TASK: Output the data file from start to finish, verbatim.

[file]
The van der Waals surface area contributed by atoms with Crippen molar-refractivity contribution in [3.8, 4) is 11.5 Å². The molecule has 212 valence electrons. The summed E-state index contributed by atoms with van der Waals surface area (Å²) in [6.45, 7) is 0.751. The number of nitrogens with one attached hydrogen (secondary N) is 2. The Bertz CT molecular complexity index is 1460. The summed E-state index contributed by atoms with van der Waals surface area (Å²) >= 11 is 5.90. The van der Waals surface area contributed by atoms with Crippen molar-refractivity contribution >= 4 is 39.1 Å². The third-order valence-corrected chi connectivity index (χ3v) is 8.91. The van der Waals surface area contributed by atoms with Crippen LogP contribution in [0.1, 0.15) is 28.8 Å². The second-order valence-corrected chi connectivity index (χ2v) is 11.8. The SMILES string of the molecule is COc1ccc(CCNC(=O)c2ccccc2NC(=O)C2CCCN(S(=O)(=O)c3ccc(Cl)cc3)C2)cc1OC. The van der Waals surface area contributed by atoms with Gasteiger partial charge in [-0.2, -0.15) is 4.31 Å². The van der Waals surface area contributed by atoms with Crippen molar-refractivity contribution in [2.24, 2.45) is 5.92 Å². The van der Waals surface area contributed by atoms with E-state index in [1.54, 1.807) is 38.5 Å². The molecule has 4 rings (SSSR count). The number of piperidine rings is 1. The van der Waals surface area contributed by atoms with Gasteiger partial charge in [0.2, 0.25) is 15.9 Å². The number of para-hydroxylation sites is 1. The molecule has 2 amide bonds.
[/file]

The van der Waals surface area contributed by atoms with Crippen molar-refractivity contribution in [3.8, 4) is 11.5 Å². The molecule has 212 valence electrons. The summed E-state index contributed by atoms with van der Waals surface area (Å²) in [6.45, 7) is 0.751. The number of nitrogens with one attached hydrogen (secondary N) is 2. The Bertz CT molecular complexity index is 1460. The summed E-state index contributed by atoms with van der Waals surface area (Å²) >= 11 is 5.90. The van der Waals surface area contributed by atoms with Crippen molar-refractivity contribution >= 4 is 39.1 Å². The third-order valence-corrected chi connectivity index (χ3v) is 8.91. The van der Waals surface area contributed by atoms with Crippen LogP contribution in [0.1, 0.15) is 28.8 Å². The second-order valence-corrected chi connectivity index (χ2v) is 11.8. The SMILES string of the molecule is COc1ccc(CCNC(=O)c2ccccc2NC(=O)C2CCCN(S(=O)(=O)c3ccc(Cl)cc3)C2)cc1OC. The van der Waals surface area contributed by atoms with Gasteiger partial charge in [-0.2, -0.15) is 4.31 Å². The van der Waals surface area contributed by atoms with Crippen molar-refractivity contribution in [2.24, 2.45) is 5.92 Å². The van der Waals surface area contributed by atoms with E-state index in [1.54, 1.807) is 38.5 Å². The molecule has 4 rings (SSSR count). The number of piperidine rings is 1. The van der Waals surface area contributed by atoms with Gasteiger partial charge in [0.2, 0.25) is 15.9 Å². The number of para-hydroxylation sites is 1. The molecule has 2 amide bonds.